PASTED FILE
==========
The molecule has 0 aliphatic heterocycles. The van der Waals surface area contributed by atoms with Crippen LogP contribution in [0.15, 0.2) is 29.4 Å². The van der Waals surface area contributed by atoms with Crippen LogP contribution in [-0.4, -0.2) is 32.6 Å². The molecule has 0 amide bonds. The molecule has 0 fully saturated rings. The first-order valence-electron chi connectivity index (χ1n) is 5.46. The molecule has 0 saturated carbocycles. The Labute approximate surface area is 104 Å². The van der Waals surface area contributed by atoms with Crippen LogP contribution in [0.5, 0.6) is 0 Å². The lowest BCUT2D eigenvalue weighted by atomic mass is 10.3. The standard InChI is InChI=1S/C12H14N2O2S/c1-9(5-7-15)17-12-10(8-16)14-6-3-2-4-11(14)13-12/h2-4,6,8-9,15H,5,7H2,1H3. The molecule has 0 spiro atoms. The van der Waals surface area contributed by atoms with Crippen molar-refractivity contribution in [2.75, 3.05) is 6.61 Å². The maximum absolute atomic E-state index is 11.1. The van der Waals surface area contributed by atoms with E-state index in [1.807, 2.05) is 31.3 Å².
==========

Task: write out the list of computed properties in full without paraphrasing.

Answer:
The molecule has 0 aliphatic heterocycles. The van der Waals surface area contributed by atoms with Crippen LogP contribution in [0.15, 0.2) is 29.4 Å². The van der Waals surface area contributed by atoms with Crippen LogP contribution in [-0.4, -0.2) is 32.6 Å². The molecule has 0 amide bonds. The molecule has 0 fully saturated rings. The first-order valence-electron chi connectivity index (χ1n) is 5.46. The molecule has 0 saturated carbocycles. The Labute approximate surface area is 104 Å². The van der Waals surface area contributed by atoms with Crippen LogP contribution in [0.5, 0.6) is 0 Å². The lowest BCUT2D eigenvalue weighted by atomic mass is 10.3. The standard InChI is InChI=1S/C12H14N2O2S/c1-9(5-7-15)17-12-10(8-16)14-6-3-2-4-11(14)13-12/h2-4,6,8-9,15H,5,7H2,1H3. The molecule has 0 spiro atoms. The van der Waals surface area contributed by atoms with Crippen molar-refractivity contribution in [2.75, 3.05) is 6.61 Å². The maximum absolute atomic E-state index is 11.1. The van der Waals surface area contributed by atoms with E-state index in [1.807, 2.05) is 31.3 Å².